Now, though, I am mentally, physically and emotionally exhausted, and will attempt to get a reasonably early night’s sleep. I understand that one has to go through this grieving process, rather than skirting around it or trying to numb the whole experience with one’s favourite tipple, but it is a rollercoaster of emotions.

Sponsored shave

Separately, although somewhat related, I had started growing a beard some months back, for no particular reason other than it is what my face wanted to do! It was attracting so many comments, and indeed a few pulls, that I decided to put it to good use, and set up a sponsored shave for the Cancer Fund for Children (Ireland). It is building a therapeutic break centre for children and their families not far from where I live, which will serve the whole country. My father had spent much of his last few days texting people far and wide, providing details of the iDonate fundraising link and was excited to be telling me who he “had got” to put a few quid in, to get “that thing”, as he called it, off my face. It has turned out to be in memory of himself now too, and unfortunately, his sister, Brigid, (my aunt), who I was chatting to at Eddie’s wake. She passed away suddenly the following morning before leaving the house to go to his funeral.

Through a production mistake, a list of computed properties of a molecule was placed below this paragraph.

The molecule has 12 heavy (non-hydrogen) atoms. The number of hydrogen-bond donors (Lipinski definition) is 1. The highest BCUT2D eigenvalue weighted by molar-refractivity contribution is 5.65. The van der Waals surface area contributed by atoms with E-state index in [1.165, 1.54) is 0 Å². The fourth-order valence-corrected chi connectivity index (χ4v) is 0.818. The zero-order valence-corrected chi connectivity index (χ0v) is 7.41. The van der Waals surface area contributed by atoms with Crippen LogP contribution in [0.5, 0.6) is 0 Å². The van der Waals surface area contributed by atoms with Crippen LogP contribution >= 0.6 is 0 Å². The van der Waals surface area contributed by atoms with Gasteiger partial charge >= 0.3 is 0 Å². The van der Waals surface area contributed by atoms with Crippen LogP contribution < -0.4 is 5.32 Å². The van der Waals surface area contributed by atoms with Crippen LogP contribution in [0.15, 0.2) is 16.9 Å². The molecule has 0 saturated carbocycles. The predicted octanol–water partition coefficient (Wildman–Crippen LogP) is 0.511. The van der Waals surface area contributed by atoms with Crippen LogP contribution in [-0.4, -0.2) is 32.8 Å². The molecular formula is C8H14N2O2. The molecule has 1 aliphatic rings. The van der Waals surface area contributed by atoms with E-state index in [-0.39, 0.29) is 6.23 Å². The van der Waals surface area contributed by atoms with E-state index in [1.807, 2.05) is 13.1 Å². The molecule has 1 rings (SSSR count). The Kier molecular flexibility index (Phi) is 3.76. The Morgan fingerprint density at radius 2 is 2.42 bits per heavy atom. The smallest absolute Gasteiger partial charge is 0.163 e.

Being a pharmacist is more than just a job and, hopefully, recent and future graduates will understand the value of being present for patients and customers

We have nearly €15,000 now, and the link is still open if you’d care to support what is a very worthy charity. Just type in iDonate.ie and search Ultan and you’ll see my hirsute mug smiling back at you. Alternatively, just Revolut me, or post a donation to me, with cheques made payable to ‘Cancer Fund for Children’, and I’ll add it in. A blatant plug, but for a fantastic charity, and so why not. We are definitely not the worst off in society, and it feels good to share it around. I hope that none of us will ever have to avail of their services, but they are doing fantastic work countrywide, with their team providing support to children and families. I hope you enjoy the March festivities. Maybe a dry St Patrick’s Day ahead of us? Definitely a feel of spring is out there today as I write this with the sun shining, which is most welcome.